So, how can you use the power of this phenomenon to make new friends? The answer is a lot simpler than you might think – join a group that meets regularly and shares a common interest.
Networking events are a great way to meet potential friends and consolidate friendships. Try a sports class, a book club, a yoga class, an art class, or any social club that meets on a regular basis and practices a certain hobby you love.
Not only will you meet the same people regularly, but you’ll also enjoy an activity that brings you pleasure. A shared interest is an excellent icebreaker. And if this doesn’t do the trick immediately, getting to meet the same people time and time again will deliver a sense of comfort that will encourage social exploration.
Consider Coaching and Therapy
For many people, being vulnerable is the biggest challenge to conquer in the face of networking and finding true friends.
By the time we reach adulthood, most of us will have been rejected. Rejection fosters fear. Many people will simply choose to refrain from opening up in an attempt to protect themselves.
If that situation sounds pretty much like your social life, the time may be right to consider some coaching or therapy.
A therapist or psychologist can help you pinpoint the root cause of your social anxiety and fear of rejection. You will also be provided with the right tools to help you overcome social isolation and cope with such hindrances. Knowing how to work around the fear will allow you to embrace new social situations instead of running from those in fear.
Focus on Quality and Not Quantity
It’s a well-known fact that most adults don’t have too many friends. In fact, 49 percent of Americans report having three or fewer close friends.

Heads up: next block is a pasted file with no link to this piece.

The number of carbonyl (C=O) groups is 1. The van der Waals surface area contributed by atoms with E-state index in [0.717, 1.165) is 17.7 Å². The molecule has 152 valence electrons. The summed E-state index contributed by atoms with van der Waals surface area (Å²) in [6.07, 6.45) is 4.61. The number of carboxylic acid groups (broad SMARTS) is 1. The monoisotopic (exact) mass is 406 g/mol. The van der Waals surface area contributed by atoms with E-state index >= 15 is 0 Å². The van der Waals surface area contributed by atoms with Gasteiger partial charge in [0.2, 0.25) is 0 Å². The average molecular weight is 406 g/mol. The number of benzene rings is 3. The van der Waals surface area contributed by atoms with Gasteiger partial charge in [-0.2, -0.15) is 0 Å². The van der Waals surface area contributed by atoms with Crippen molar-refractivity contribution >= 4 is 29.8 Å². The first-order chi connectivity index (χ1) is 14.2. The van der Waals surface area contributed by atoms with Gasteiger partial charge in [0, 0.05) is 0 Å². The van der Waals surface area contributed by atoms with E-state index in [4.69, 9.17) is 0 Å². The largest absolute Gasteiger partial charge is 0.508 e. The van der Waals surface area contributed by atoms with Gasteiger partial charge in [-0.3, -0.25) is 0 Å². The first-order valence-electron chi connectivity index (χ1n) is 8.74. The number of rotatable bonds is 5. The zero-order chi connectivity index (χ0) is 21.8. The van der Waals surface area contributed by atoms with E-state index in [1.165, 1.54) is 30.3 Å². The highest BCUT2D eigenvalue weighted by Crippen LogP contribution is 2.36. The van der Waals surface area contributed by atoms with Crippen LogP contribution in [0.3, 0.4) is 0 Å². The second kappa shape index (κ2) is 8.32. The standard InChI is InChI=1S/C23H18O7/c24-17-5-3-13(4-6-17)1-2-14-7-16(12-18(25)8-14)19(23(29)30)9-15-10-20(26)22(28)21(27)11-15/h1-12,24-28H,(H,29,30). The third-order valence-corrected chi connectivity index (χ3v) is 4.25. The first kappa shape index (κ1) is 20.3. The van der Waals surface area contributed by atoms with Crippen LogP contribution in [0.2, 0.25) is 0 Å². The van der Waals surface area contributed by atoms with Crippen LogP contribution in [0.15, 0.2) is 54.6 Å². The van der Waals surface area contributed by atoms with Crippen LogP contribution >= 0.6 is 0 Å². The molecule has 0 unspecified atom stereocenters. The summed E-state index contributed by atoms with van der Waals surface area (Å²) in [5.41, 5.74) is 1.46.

That’s not necessarily a problem. In fact, limiting your social interactions is a normal part of becoming mature and knowing what you need from the people in your social circle. As you age, you become much more capable of identifying toxicity and emotionally draining social interactions.
So, instead of focusing on numerous new casual friendships, try to foster a few meaningful relationships. In the world of social interactions, quality is much more important than quantity. You want to interact with people who get you, empower you and have your back.
So, once you establish your “chemistry” with someone, start deepening that relationship. Putting your efforts into helping the relationship grow instead of getting to meet dozens of new people will give you the highest level of satisfaction.
Putting your heart and soul into every new acquaintance you make is impossible. This is why you have to be selective about emotional investments. And that’s ok. You are in control and have the power to choose how deep you will go.
If you believe that a certain relationship isn’t going anywhere, you have the power to pull back and opt out of the interaction. Boundaries are as important as opening yourself up to new things.
Once you sow the seeds of new friendships, you’ll have to move on and enter the maintenance stage. Making friends is just the first step. If you’re looking for something meaningful, you’ll have to embark on a journey. To maintain your new friendships, do get in the habit of reaching out, being present, communicating effectively, and showing up for your new friends the way you’d like them to show up for you.